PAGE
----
The TV News Archive is a delightfully fun site. If you want to relive the trauma of the 2012 presidential race, you can search for Mitt Romney and get coverage of all his highs, his lows, and automaton moments. Or if you’re more basketball inclined, you can search for James Harden and drag up clips on the NBA star from the past 3 years including the vicious elbow he received courtesy of Metta World Peace.
After reading Reclaiming Fair Use, one has to ponder the ethics and legality of any site that aggregates the product and work of others. Given what I’ve learned from Patricia Aufderheide’s and Peter Jaszi’s arguments, I have to conclude that the TV News Archive is well within the bounds of fair use doctrine. This conclusion stems from both, how the site aggregates its material and also what material it aggregates.
First, the how.
The TV News Archive aggregates news reports from television stations across the United States. No one provider is singled out for archiving. If CNN or local ABC affiliates were the only stations aggregated, one could make the accusation that TV News Archive wasn’t actually archiving a news event per se, but the work of a single news outlet. In other words, pilfering their product and labor.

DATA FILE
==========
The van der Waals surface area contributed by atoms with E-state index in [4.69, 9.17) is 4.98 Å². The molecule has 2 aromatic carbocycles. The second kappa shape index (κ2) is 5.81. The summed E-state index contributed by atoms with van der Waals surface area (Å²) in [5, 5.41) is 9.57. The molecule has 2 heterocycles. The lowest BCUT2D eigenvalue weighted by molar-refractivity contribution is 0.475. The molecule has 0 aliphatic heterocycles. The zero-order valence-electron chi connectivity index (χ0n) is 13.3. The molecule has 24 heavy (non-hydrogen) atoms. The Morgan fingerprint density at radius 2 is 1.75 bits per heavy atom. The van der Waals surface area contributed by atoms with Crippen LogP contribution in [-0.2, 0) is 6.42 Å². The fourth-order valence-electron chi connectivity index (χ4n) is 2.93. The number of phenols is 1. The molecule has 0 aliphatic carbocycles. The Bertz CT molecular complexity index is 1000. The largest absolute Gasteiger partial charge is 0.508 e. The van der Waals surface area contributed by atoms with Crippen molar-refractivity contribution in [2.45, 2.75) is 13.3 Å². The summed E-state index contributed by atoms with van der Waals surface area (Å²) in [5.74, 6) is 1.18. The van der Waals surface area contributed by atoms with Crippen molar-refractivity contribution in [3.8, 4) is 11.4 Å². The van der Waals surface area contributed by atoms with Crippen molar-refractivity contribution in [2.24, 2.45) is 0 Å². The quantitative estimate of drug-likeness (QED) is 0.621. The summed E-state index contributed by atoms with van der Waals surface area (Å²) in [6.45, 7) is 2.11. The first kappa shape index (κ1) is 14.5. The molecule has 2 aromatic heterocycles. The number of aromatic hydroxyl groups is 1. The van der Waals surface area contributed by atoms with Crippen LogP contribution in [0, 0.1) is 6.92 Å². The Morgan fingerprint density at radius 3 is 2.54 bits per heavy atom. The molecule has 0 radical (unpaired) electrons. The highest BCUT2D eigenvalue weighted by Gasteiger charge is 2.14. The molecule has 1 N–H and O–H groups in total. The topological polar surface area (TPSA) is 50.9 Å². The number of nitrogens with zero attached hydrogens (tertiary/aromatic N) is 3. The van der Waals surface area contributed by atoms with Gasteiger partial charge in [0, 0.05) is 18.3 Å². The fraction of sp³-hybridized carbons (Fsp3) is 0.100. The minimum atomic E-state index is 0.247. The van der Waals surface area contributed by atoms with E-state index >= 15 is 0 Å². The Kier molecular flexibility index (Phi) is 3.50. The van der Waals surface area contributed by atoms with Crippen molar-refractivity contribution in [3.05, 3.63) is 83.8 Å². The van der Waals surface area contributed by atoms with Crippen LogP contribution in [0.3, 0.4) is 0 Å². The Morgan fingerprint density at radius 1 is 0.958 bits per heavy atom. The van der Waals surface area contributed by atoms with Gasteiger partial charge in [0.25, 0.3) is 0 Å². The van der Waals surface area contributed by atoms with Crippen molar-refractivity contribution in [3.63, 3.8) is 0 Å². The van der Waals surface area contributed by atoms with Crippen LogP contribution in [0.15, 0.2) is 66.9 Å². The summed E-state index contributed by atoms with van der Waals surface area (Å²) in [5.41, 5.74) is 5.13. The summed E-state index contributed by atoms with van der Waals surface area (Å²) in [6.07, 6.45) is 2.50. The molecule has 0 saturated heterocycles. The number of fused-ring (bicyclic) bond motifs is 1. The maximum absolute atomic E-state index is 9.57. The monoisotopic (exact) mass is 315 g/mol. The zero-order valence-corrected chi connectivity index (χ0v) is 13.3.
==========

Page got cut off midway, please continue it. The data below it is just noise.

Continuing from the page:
Second, the what.
The TV News Archive aggregates news from TV stations. These archived reports themselves are in many ways archiving and aggregating. Those reports on Mitt Romney and James Harden weren’t produced exclusively for CNN or ABC. Nonetheless, those stations and others used footage, audio and other markers of those events to report those events to a wider audience. The TV News Archive is merely making these reports accessible well after their initial broadcast providing a valuable tool for researchers, the insanely bored, or both.
Since all sources are properly credited, cited, and acknowledged and snippets of the sources are used instead of a constant running stream of the station, I believe this a reputable, ethical approach to fair use.
So feel free to search for reports across the country for your favorite basketball players or cardboard politician.